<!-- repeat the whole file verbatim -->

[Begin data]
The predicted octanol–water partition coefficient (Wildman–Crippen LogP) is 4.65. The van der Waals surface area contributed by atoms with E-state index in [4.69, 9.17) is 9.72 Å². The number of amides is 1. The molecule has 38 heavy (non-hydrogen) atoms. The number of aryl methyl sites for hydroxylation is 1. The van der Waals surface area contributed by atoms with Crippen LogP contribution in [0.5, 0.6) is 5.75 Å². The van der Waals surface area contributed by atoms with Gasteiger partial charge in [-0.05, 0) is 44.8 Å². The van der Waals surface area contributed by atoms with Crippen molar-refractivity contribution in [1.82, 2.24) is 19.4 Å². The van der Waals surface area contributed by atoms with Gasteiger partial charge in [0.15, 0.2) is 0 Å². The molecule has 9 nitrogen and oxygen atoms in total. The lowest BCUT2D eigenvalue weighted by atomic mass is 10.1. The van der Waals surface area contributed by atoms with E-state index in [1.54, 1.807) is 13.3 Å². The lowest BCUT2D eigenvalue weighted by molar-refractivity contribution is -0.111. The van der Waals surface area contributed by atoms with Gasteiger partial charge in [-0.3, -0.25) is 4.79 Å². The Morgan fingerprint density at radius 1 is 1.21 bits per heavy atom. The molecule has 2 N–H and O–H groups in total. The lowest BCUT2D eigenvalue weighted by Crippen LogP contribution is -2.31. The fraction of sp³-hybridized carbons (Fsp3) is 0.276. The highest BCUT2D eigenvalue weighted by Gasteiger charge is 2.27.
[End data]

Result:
The predicted octanol–water partition coefficient (Wildman–Crippen LogP) is 4.65. The van der Waals surface area contributed by atoms with E-state index in [4.69, 9.17) is 9.72 Å². The number of amides is 1. The molecule has 38 heavy (non-hydrogen) atoms. The number of aryl methyl sites for hydroxylation is 1. The van der Waals surface area contributed by atoms with Crippen LogP contribution in [0.5, 0.6) is 5.75 Å². The van der Waals surface area contributed by atoms with Gasteiger partial charge in [-0.05, 0) is 44.8 Å². The van der Waals surface area contributed by atoms with Crippen molar-refractivity contribution in [1.82, 2.24) is 19.4 Å². The van der Waals surface area contributed by atoms with Gasteiger partial charge in [0.15, 0.2) is 0 Å². The molecule has 9 nitrogen and oxygen atoms in total. The lowest BCUT2D eigenvalue weighted by atomic mass is 10.1. The van der Waals surface area contributed by atoms with E-state index in [1.54, 1.807) is 13.3 Å². The lowest BCUT2D eigenvalue weighted by molar-refractivity contribution is -0.111. The van der Waals surface area contributed by atoms with Gasteiger partial charge in [-0.3, -0.25) is 4.79 Å². The Morgan fingerprint density at radius 1 is 1.21 bits per heavy atom. The molecule has 2 N–H and O–H groups in total. The lowest BCUT2D eigenvalue weighted by Crippen LogP contribution is -2.31. The fraction of sp³-hybridized carbons (Fsp3) is 0.276. The highest BCUT2D eigenvalue weighted by Gasteiger charge is 2.27.